The most accurate study so far of the motions of stars in the Milky Way has found no evidence for dark matter in a large volume around the Sun. According to widely accepted theories, the solar neighbourhood was expected to be filled with dark matter, a mysterious invisible substance that can only be detected indirectly by the gravitational force it exerts. But a new study by a team of astronomers in Chile has found that these theories just do not fit the observational facts. This may mean that attempts to directly detect dark matter particles on Earth are unlikely to be successful.
A team using the MPG/ESO 2.2-metre telescope at the European Southern Observatory's La Silla Observatory, along with other telescopes, has mapped the motions of more than 400 stars up to 13,000 light-years from the Sun. From this new data they have calculated the mass of material in the vicinity of the Sun, in a volume four times larger than ever considered before.
"The amount of mass that we derive matches very well with what we see -- stars, dust and gas -- in the region around the Sun," says team leader Christian Moni Bidin (Departamento de Astronomía, Universidad de Concepción, Chile). "But this leaves no room for the extra material -- dark matter -- that we were expecting. Our calculations show that it should have shown up very clearly in our measurements. But it was just not there!"
Dark matter is a mysterious substance that cannot be seen, but shows itself by its gravitational attraction for the material around it. This extra ingredient in the cosmos was originally suggested to explain why the outer parts of galaxies, including our own Milky Way, rotated so quickly, but dark matter now also forms an essential component of theories of how galaxies formed and evolved.
Today it is widely accepted that this dark component constitutes about the 80% of the mass in the Universe , despite the fact that it has resisted all attempts to clarify its nature, which remains obscure. All attempts so far to detect dark matter in laboratories on Earth have failed.
By very carefully measuring the motions of many stars, particularly those away from the plane of the Milky Way, the team could work backwards to deduce how much matter is present . The motions are a result of the mutual gravitational attraction of all the material, whether normal matter such as stars, or dark matter.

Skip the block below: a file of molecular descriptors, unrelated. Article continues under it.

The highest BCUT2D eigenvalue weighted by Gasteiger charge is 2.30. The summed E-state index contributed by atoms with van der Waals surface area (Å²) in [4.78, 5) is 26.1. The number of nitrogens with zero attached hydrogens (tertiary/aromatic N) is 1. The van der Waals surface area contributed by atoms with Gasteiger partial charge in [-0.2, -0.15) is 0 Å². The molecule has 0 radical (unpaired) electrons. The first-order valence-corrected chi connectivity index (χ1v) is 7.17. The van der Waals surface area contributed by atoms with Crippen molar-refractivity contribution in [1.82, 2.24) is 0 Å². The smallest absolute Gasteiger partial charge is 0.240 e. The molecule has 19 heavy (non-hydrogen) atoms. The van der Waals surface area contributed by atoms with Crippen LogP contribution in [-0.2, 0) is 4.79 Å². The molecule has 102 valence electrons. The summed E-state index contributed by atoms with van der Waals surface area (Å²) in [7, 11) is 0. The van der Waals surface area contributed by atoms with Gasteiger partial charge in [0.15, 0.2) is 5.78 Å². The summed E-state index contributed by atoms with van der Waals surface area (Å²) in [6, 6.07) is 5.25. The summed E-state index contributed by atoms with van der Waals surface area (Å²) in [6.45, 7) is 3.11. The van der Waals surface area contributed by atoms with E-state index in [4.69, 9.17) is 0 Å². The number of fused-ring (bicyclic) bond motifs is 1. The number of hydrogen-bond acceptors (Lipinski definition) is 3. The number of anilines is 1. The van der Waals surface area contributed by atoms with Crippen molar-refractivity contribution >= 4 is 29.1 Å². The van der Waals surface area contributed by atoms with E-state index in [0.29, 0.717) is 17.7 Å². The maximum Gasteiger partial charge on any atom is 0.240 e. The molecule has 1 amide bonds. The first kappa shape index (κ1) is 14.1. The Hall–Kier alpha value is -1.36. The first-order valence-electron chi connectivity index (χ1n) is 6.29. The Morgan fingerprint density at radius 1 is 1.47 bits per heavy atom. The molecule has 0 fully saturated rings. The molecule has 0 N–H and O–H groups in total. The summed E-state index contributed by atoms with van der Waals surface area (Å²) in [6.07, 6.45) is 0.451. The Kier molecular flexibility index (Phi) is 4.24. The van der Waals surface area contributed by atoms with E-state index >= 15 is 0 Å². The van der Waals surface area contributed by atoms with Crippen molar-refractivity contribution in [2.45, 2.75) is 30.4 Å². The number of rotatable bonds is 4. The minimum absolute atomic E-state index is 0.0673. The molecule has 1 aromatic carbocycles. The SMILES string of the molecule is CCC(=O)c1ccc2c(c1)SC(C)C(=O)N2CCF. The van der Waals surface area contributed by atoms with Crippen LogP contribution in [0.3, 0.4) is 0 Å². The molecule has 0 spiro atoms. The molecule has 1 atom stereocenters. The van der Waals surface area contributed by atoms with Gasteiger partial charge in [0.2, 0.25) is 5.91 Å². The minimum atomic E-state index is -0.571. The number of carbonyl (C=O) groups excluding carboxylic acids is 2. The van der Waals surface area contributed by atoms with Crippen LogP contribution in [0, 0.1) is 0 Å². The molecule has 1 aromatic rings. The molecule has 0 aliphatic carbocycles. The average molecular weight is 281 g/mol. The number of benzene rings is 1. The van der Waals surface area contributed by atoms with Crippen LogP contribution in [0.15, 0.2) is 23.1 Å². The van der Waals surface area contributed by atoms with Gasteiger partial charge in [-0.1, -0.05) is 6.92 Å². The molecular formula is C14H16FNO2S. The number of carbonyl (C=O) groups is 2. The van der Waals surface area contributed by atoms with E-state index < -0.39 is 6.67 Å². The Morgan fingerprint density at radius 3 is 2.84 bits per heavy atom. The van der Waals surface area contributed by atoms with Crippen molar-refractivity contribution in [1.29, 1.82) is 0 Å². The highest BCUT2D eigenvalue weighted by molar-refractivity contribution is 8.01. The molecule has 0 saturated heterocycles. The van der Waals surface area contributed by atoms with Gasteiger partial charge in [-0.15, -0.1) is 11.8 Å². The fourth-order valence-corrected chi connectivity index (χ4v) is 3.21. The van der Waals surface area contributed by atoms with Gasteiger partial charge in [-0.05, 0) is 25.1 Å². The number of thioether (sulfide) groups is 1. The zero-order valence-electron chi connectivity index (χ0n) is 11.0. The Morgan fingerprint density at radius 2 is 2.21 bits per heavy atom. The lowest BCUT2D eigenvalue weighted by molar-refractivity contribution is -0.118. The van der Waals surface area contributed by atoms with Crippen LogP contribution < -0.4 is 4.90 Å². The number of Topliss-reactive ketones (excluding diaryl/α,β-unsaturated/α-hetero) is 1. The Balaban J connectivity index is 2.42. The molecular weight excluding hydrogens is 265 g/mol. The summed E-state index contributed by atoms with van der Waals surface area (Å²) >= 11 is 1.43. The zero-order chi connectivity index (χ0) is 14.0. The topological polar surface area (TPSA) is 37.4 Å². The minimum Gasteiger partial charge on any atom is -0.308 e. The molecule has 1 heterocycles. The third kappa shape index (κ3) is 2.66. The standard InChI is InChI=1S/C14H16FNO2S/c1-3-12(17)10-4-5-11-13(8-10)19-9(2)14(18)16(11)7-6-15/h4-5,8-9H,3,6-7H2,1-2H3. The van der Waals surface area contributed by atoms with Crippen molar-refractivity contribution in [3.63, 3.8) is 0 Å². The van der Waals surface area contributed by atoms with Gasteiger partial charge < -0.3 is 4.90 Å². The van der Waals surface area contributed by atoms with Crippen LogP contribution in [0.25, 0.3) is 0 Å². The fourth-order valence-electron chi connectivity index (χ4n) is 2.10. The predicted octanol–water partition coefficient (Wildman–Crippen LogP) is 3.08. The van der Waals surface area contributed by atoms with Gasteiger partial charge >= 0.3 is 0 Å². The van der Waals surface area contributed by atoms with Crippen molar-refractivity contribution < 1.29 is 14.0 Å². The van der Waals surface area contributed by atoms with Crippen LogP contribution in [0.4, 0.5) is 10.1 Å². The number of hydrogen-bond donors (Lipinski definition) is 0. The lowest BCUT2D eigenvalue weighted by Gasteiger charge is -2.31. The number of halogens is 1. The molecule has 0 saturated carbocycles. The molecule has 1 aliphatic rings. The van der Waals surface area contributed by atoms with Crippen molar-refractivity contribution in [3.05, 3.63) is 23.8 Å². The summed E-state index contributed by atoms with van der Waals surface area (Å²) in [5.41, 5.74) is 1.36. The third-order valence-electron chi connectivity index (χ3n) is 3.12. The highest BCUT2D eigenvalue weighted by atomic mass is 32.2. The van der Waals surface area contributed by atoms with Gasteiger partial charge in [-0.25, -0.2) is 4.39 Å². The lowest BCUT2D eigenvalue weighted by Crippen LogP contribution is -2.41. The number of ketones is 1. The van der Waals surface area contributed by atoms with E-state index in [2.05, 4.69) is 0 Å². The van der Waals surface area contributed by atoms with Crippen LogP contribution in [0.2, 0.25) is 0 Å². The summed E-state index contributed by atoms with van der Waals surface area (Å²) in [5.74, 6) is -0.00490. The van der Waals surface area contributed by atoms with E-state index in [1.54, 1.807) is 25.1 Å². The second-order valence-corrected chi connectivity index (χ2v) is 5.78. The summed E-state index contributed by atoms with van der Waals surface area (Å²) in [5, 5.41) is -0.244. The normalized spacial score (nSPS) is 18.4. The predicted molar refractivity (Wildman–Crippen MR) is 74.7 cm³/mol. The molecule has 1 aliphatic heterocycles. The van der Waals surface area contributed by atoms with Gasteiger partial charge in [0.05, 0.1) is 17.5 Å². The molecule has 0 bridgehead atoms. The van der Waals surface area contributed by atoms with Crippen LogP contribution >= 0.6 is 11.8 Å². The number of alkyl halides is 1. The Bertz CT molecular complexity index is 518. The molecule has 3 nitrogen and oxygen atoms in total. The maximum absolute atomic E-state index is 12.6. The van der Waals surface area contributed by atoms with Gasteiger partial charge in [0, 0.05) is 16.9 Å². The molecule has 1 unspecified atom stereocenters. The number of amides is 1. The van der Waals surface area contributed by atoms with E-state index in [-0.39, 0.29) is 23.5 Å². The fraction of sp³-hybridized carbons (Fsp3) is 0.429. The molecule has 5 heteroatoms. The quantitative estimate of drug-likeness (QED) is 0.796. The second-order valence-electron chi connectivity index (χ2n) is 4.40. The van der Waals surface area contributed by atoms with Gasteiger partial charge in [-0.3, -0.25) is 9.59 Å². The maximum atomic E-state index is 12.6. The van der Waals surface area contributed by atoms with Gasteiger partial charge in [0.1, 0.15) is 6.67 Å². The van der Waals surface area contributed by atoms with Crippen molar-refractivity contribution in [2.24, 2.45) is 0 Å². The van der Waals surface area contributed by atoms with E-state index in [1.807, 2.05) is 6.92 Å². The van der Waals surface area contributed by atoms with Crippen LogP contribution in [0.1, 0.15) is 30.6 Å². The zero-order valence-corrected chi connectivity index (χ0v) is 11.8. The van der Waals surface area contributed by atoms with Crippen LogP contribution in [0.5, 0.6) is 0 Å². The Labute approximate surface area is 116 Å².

Astronomers' existing models of how galaxies form and rotate suggest that the Milky Way is surrounded by a halo of dark matter. They are not able to precisely predict what shape this halo takes, but they do expect to find significant amounts in the region around the Sun. But only very unlikely shapes for the dark matter halo -- such as a highly elongated form -- can explain the lack of dark matter uncovered in the new study .
The new results also mean that attempts to detect dark matter on Earth by trying to spot the rare interactions between dark matter particles and "normal" matter are unlikely to be successful.
"Despite the new results, the Milky Way certainly rotates much faster than the visible matter alone can account for. So, if dark matter is not present where we expected it, a new solution for the missing mass problem must be found. Our results contradict the currently accepted models. The mystery of dark matter has just become even more mysterious. Future surveys, such as the ESA Gaia mission, will be crucial to move beyond this point." concludes Christian Moni Bidin.
 According to current theories dark matter is estimated to constitute 83% of the matter in the Universe with the remaining 17% in the form of normal matter. A much larger amount of dark energy also seems present in the Universe, but is not expected to affect the motions of the stars within the Milky Way.
 The observations were made using the FEROS spectrograph on the MPG/ESO 2.2-metre telescope, the Coralie instrument on the Swiss 1.2-metre Leonhard Euler Telescope, the MIKE instrument on the Magellan II Telescope and the Echelle Spectrograph on the Irene du Pont Telescope. The first two telescopes are located at ESO's La Silla Observatory and the latter two telescopes are located at the Las Campanas Observatory, both in Chile. A total of more than 400 red giant stars at widely differing heights above the plane of the galaxy in the direction towards the south galactic pole were included in this work.
 Theories predict that the average amount of dark matter in the Sun's part of the galaxy should be in the range 0.4-1.0 kilograms of dark matter in a volume the size of Earth. The new measurements find 0.00±0.07 kilograms of dark matter in a volume the size of Earth.
This research was presented in a paper, "Kinematical and chemical vertical structure of the Galactic thick disk II. A lack of dark matter in the solar neighborhood," by Moni-Bidin et al. to appear in The Astrophysical Journal.
The team is composed of C. Moni Bidin (Departamento de Astronomía, Universidad de Concepción, Chile), G. Carraro (European Southern Observatory, Santiago, Chile), R. A. Méndez (Departamento de Astronomía, Universidad de Chile, Santiago, Chile) and R. Smith (Departamento de Astronomía, Universidad de Concepción, Chile).
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